The mother of the tourist family held her hands over her kids’ eyes and stood spellbound as she watched the Saint carry the head into the woods and return to drag the body. The kids squirmed free, figuring that anything their mother didn’t want them to see, had to be pretty interesting. Her husband ran out into the parking lot where he remembered a cop’s car had been parked. Inside was none other than the Ponytailed Cop who was enjoying his morning donuts in a place where the taxpayers of Kenilworth would not expect to find him. The Cop tried to claim that he had no jurisdiction there and offered to radio the state police, but the husband kept on talking about murder and his kids and something about a severed head. At last, more out of curiosity than duty, the Ponytailed Cop took one last bite of his donut, emerged from his car, and went over to see what the man was talking about. There he caught Kenilworth’s Saint dragging a body into the woods, looking so guilty that he had no choice but to arrest her.
If you were there at Dunkin’ Donuts, Dear Reader, to overhear the good people of Kenilworth describe the arrest of their resident Saint, the other thing you would have been curious about was why no one came to her defense. She was roundly recognized as being a saint throughout the town. No one, by that point, had escaped her generosity. They were mostly in awe of her. Indeed, when the news first broke, no one could believe it; but then the Saint’s landlady came in and told us the rest of the story.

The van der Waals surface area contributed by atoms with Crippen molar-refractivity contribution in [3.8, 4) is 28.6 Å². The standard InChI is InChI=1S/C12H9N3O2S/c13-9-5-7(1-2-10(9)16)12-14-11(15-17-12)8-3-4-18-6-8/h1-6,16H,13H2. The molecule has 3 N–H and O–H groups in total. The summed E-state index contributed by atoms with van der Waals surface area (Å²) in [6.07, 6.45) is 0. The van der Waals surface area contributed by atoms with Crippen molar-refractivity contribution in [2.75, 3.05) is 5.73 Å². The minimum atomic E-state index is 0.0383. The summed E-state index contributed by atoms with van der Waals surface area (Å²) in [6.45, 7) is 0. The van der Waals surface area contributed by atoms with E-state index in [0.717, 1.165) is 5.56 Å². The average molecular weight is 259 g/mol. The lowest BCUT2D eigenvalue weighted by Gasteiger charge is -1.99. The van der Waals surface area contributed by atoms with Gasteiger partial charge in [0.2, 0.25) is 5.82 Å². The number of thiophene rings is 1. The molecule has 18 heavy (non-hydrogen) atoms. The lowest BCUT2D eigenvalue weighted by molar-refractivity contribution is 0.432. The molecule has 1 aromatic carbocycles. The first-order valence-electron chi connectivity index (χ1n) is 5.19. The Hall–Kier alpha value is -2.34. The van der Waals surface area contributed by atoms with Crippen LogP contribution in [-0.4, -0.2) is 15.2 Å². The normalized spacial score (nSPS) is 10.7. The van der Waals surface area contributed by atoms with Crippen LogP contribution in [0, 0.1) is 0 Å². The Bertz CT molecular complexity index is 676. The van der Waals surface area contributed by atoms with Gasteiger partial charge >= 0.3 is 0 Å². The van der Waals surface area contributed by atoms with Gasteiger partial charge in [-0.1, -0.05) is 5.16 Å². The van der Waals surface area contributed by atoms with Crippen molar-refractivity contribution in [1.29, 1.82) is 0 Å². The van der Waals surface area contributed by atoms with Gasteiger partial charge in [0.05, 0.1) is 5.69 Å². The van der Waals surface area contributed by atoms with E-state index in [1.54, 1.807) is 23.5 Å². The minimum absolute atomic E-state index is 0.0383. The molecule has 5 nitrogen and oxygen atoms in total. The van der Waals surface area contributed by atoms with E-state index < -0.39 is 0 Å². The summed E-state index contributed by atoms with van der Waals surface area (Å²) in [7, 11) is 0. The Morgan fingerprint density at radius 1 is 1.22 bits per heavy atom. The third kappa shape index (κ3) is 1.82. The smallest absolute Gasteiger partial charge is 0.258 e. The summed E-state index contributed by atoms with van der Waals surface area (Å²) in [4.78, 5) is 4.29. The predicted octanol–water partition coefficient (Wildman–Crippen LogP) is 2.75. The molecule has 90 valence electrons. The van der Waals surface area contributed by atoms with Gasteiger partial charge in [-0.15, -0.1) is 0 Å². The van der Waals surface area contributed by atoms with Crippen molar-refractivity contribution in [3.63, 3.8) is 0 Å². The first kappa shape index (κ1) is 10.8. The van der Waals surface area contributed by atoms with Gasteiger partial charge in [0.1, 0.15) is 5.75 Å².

As soon as she found out the Saint had been arrested, the Landlady broke into her room to look for clues. She was half afraid she would find other dead bodies in the room. A proper old lady, she did not think it would be suitable to harbor a serial killer. The other half of her was afraid she would not find bodies and be deprived of a good story. As it turned out, she did not find any bodies, but she did find something so horrifying, so inexplicable, so perplexing, so radical, dangerous, and appalling that she still had a good story and went right to Dunkin’ Donuts to tell it.
Apparently, the Saint, who had gotten up very early that morning to bring the Leatherman his sandwich, planned on returning in time to clean up the crucifix on her dresser smeared by dog shit. You will remember that this was a peculiar religious practice of hers. She did not intend any disrespect by it. On the contrary, by smearing the crucifix with dog shit, she meant to acknowledge the tremendous sacrifice that dying on the cross involved, recapturing the original meaning of the cross. You’ll also remember that she cleaned it up every morning, so as not to offend her landlady’s sensibilities. As it happened, she didn’t do that this morning. First, she was in a hurry to bring the Leatherman his sandwich; and then, she was helplessly in handcuffs in the back of the Ponytailed Cop’s car. So, the very thing the Saint most feared about her religious devotion came about: it was revealed to everyone and no one understood.
“There was always something strange about that girl,” one said.
“She should have had her head examined years ago, while the Therapist Emeritus was still around to do it,” said another.
“It’s never a good thing to take religion too seriously. You’re bound to lose touch with the real world,” we all agreed.
And, indeed, the Saint seemed to have lost her mind; for when she was questioned about her role in the crime, she refused to utter a word in her own defense. It was not enough for her to be a saint, she was determined to be a martyr.